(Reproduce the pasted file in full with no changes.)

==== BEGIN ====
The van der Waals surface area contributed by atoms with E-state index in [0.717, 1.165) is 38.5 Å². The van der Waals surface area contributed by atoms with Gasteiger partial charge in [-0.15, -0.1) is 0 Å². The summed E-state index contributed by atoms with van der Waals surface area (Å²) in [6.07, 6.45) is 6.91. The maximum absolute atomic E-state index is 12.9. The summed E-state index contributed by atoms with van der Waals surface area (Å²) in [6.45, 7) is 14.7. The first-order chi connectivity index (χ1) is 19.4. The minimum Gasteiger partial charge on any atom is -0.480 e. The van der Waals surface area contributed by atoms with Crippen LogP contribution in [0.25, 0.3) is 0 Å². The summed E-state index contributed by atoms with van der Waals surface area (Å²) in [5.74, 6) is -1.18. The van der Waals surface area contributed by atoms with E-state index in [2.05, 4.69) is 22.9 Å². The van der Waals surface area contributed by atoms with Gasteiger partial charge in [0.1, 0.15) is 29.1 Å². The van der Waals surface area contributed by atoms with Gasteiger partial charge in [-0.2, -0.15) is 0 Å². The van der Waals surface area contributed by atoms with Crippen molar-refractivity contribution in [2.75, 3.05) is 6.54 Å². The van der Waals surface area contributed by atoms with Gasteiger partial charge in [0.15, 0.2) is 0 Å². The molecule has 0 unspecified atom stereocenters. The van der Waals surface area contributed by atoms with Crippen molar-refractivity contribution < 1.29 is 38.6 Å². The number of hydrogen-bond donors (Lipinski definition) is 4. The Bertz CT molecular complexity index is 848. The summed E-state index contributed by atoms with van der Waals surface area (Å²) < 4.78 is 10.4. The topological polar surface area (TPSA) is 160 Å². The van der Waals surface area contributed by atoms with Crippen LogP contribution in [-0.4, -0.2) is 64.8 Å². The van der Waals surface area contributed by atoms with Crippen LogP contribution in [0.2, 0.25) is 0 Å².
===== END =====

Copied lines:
The van der Waals surface area contributed by atoms with E-state index in [0.717, 1.165) is 38.5 Å². The van der Waals surface area contributed by atoms with Gasteiger partial charge in [-0.15, -0.1) is 0 Å². The summed E-state index contributed by atoms with van der Waals surface area (Å²) in [6.07, 6.45) is 6.91. The maximum absolute atomic E-state index is 12.9. The summed E-state index contributed by atoms with van der Waals surface area (Å²) in [6.45, 7) is 14.7. The first-order chi connectivity index (χ1) is 19.4. The minimum Gasteiger partial charge on any atom is -0.480 e. The van der Waals surface area contributed by atoms with Crippen LogP contribution in [0.25, 0.3) is 0 Å². The summed E-state index contributed by atoms with van der Waals surface area (Å²) in [5.74, 6) is -1.18. The van der Waals surface area contributed by atoms with E-state index in [2.05, 4.69) is 22.9 Å². The van der Waals surface area contributed by atoms with Gasteiger partial charge in [0.1, 0.15) is 29.1 Å². The van der Waals surface area contributed by atoms with Gasteiger partial charge in [-0.2, -0.15) is 0 Å². The van der Waals surface area contributed by atoms with Crippen molar-refractivity contribution in [2.75, 3.05) is 6.54 Å². The van der Waals surface area contributed by atoms with Gasteiger partial charge in [0.15, 0.2) is 0 Å². The molecule has 0 unspecified atom stereocenters. The van der Waals surface area contributed by atoms with Crippen molar-refractivity contribution < 1.29 is 38.6 Å². The number of hydrogen-bond donors (Lipinski definition) is 4. The Bertz CT molecular complexity index is 848. The summed E-state index contributed by atoms with van der Waals surface area (Å²) < 4.78 is 10.4. The topological polar surface area (TPSA) is 160 Å². The van der Waals surface area contributed by atoms with Crippen LogP contribution in [-0.4, -0.2) is 64.8 Å². The van der Waals surface area contributed by atoms with Crippen LogP contribution in [0.2, 0.25) is 0 Å².